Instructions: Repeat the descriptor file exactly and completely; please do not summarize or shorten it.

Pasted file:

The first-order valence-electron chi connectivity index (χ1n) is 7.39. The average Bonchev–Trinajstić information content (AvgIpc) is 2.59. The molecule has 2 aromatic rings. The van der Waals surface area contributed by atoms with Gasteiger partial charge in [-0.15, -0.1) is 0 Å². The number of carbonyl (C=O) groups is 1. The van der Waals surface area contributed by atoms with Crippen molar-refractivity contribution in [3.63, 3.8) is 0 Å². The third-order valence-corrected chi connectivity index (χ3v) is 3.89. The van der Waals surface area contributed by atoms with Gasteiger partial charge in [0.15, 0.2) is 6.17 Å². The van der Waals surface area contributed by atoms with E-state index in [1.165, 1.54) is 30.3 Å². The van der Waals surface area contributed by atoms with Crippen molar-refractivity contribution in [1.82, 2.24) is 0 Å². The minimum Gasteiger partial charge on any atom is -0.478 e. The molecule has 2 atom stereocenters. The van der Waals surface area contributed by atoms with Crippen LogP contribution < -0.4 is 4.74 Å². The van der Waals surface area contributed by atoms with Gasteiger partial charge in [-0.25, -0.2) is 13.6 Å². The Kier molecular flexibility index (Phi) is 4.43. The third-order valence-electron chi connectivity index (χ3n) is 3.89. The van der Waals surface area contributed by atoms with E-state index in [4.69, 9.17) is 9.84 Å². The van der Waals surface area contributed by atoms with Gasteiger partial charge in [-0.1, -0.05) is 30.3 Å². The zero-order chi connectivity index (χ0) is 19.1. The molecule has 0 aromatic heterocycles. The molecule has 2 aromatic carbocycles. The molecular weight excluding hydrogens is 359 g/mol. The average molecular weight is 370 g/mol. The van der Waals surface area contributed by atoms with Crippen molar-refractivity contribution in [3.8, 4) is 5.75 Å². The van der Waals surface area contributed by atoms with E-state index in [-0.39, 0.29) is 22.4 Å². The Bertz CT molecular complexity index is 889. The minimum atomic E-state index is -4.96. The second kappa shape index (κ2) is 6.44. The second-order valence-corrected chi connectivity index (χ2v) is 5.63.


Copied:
The first-order valence-electron chi connectivity index (χ1n) is 7.39. The average Bonchev–Trinajstić information content (AvgIpc) is 2.59. The molecule has 2 aromatic rings. The van der Waals surface area contributed by atoms with Gasteiger partial charge in [-0.15, -0.1) is 0 Å². The number of carbonyl (C=O) groups is 1. The van der Waals surface area contributed by atoms with Crippen molar-refractivity contribution in [3.63, 3.8) is 0 Å². The third-order valence-corrected chi connectivity index (χ3v) is 3.89. The van der Waals surface area contributed by atoms with Gasteiger partial charge in [0.15, 0.2) is 6.17 Å². The van der Waals surface area contributed by atoms with E-state index in [1.165, 1.54) is 30.3 Å². The van der Waals surface area contributed by atoms with Crippen molar-refractivity contribution in [1.82, 2.24) is 0 Å². The minimum Gasteiger partial charge on any atom is -0.478 e. The molecule has 2 atom stereocenters. The van der Waals surface area contributed by atoms with Crippen LogP contribution < -0.4 is 4.74 Å². The van der Waals surface area contributed by atoms with Gasteiger partial charge in [-0.25, -0.2) is 13.6 Å². The Kier molecular flexibility index (Phi) is 4.43. The third-order valence-electron chi connectivity index (χ3n) is 3.89. The van der Waals surface area contributed by atoms with E-state index in [4.69, 9.17) is 9.84 Å². The van der Waals surface area contributed by atoms with Gasteiger partial charge in [-0.1, -0.05) is 30.3 Å². The zero-order chi connectivity index (χ0) is 19.1. The molecule has 0 aromatic heterocycles. The molecule has 2 aromatic carbocycles. The molecular weight excluding hydrogens is 359 g/mol. The average molecular weight is 370 g/mol. The van der Waals surface area contributed by atoms with Crippen molar-refractivity contribution in [3.8, 4) is 5.75 Å². The van der Waals surface area contributed by atoms with E-state index in [-0.39, 0.29) is 22.4 Å². The Bertz CT molecular complexity index is 889. The minimum atomic E-state index is -4.96. The second kappa shape index (κ2) is 6.44. The second-order valence-corrected chi connectivity index (χ2v) is 5.63.